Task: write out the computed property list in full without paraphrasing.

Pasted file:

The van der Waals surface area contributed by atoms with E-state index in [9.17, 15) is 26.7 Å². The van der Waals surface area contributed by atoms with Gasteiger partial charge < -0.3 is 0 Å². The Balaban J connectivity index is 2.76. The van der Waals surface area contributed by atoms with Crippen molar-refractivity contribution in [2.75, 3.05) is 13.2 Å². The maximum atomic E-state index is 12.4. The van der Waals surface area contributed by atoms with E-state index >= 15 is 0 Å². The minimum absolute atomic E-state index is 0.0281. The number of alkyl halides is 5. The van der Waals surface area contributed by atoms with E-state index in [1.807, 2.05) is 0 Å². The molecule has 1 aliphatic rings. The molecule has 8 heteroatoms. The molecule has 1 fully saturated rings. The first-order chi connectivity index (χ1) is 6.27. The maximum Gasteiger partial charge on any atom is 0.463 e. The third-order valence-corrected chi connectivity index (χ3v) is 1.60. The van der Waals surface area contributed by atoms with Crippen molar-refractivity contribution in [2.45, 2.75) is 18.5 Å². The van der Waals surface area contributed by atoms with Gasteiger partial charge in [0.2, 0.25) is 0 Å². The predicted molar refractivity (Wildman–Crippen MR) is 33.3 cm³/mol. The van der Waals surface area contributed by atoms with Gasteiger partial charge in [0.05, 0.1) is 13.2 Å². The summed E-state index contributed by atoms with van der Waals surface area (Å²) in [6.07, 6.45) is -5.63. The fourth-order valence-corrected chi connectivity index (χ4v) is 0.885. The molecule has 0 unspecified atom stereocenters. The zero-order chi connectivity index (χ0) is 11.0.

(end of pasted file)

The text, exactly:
The van der Waals surface area contributed by atoms with E-state index in [9.17, 15) is 26.7 Å². The van der Waals surface area contributed by atoms with Gasteiger partial charge < -0.3 is 0 Å². The Balaban J connectivity index is 2.76. The van der Waals surface area contributed by atoms with Crippen molar-refractivity contribution in [2.75, 3.05) is 13.2 Å². The maximum atomic E-state index is 12.4. The van der Waals surface area contributed by atoms with E-state index >= 15 is 0 Å². The minimum absolute atomic E-state index is 0.0281. The number of alkyl halides is 5. The van der Waals surface area contributed by atoms with E-state index in [1.807, 2.05) is 0 Å². The molecule has 1 aliphatic rings. The molecule has 8 heteroatoms. The molecule has 1 fully saturated rings. The first-order chi connectivity index (χ1) is 6.27. The maximum Gasteiger partial charge on any atom is 0.463 e. The third-order valence-corrected chi connectivity index (χ3v) is 1.60. The van der Waals surface area contributed by atoms with Crippen molar-refractivity contribution in [2.45, 2.75) is 18.5 Å². The van der Waals surface area contributed by atoms with Gasteiger partial charge in [0.2, 0.25) is 0 Å². The predicted molar refractivity (Wildman–Crippen MR) is 33.3 cm³/mol. The van der Waals surface area contributed by atoms with Gasteiger partial charge in [0.05, 0.1) is 13.2 Å². The summed E-state index contributed by atoms with van der Waals surface area (Å²) in [6.07, 6.45) is -5.63. The fourth-order valence-corrected chi connectivity index (χ4v) is 0.885. The molecule has 0 unspecified atom stereocenters. The zero-order chi connectivity index (χ0) is 11.0.